Wednesday, December 31, 2008

Happy New Years from Bishop. CA

We are coming up to another great New Years celebration in Bishop, CA. Last year the highlights were the drunk guy who was trying to fight everyone, the wax bombs that went off like a light, Alex Evans sticking his head down the toilet air duct, and finally, the girl who took her pants off by the fire.

This year there are a number of fellow squamish folk up here. Maysa and Kristian jsut got to town, Mike from the boulders is here, as well as Tim Clifford and his family and then George and Mina with their young one. Should be a pretty good time. I promised some pictures but I have been a little camera shy as of late. Either way, here are a couple of snow photos. No climbing pics! Sorry.

Saturday, December 27, 2008

Snow Chain Required

So I have arrived in Bishop, California but this year the drive was not as forgiving as years past. The snow followed me all the way from Vancouver to Portland, and then began again at Mount Shasta and did not stop until the valley floor of Mono county. Snowtires just paid for themselves.

19 hours later, I arrived in the Pit to find myself still three inches deep in snow. The weather last night was bone chilling but warm weather is on the horizon. Climbed in the Happies today with no surprises. The old projects are still projects, the easier climbs still feel difficult. Hopefully tomorrow the Butters will be a little more forgiving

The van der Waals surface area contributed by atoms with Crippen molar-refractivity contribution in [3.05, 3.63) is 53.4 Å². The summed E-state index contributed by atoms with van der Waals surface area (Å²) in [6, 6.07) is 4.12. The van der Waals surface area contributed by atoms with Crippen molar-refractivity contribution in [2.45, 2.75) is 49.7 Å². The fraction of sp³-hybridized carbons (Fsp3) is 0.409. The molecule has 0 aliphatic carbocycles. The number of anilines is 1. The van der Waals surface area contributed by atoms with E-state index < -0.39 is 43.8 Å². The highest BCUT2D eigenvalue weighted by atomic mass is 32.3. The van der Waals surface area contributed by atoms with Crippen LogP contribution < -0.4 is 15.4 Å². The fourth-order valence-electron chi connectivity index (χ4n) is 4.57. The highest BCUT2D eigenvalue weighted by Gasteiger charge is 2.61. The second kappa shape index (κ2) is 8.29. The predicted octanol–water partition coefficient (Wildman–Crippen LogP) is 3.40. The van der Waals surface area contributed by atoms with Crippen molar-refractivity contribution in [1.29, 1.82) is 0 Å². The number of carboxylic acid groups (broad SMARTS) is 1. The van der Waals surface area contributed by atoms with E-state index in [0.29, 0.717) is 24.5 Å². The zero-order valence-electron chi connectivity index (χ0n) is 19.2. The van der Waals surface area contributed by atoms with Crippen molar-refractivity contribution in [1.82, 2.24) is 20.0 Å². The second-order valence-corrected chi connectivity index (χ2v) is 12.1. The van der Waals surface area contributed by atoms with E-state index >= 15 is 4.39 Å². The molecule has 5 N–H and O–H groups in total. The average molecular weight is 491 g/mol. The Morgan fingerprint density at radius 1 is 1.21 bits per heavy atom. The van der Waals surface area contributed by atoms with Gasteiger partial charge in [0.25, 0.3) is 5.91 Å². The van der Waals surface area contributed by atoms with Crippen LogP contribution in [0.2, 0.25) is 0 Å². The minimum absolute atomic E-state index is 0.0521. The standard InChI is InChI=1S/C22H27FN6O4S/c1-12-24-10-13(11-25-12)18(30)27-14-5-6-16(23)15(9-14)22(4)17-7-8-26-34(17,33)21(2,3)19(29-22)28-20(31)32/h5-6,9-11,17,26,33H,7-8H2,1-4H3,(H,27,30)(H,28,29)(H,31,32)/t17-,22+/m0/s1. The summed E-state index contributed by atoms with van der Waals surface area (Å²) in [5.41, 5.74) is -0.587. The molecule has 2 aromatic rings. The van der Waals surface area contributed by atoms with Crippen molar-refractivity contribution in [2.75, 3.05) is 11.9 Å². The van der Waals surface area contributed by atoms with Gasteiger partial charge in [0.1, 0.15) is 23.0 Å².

Tuesday, December 23, 2008

Crazy People

This video was stolen from my friend Evan's skateboarding blog. It features professional skater, Mark Gonzales, who is rumoured to be the first skateboarder to start skating handrails, along with Natas Kuapas, and the first skater to skate 'switch stance'. This video has nothing to do with climbing but I thought it was pretty hilarious.

Woes of Weather

Living in Vancouver, I often find myself waking up wondering what the weather is like in the boulders. Here is how it goes: Get up, check weathernetwork, check the weatheroffice, check the hourly precip rates through the National Weather Service, look at a few webcams, and finally, call a friend. At this point in time, I feel as though I have the weather in the boulders down to a science but my batting average in unpredicatable weather is still in the minors.

Yesterday, I woke up with this overzealous urge to climb in Squamish after it had snowed 30 centimeters in Vancouver. After calling a number of friends, it was obvious that I was going up alone. When I got to the boulders, the lower parking lot was a prestine glade of fresh snow with no tracks in or out. I knew I had made a mistake. Still unable to believe that my choice was fatal, I trotted into the boulders, brushes in hand, to find myself alone with a single lane of rabbit tracks. After the thrill of having the boulders to myself had subsided, I began to realise that the snow accumulation was too much for one man armed with three brushes and I gave up. As I dragged my feet back to the truck, I was greeted with the sun shining over Garabaldi. Although there was no climbing, the trip felt worth the effort. Dry up soon dear boulders. I will be back.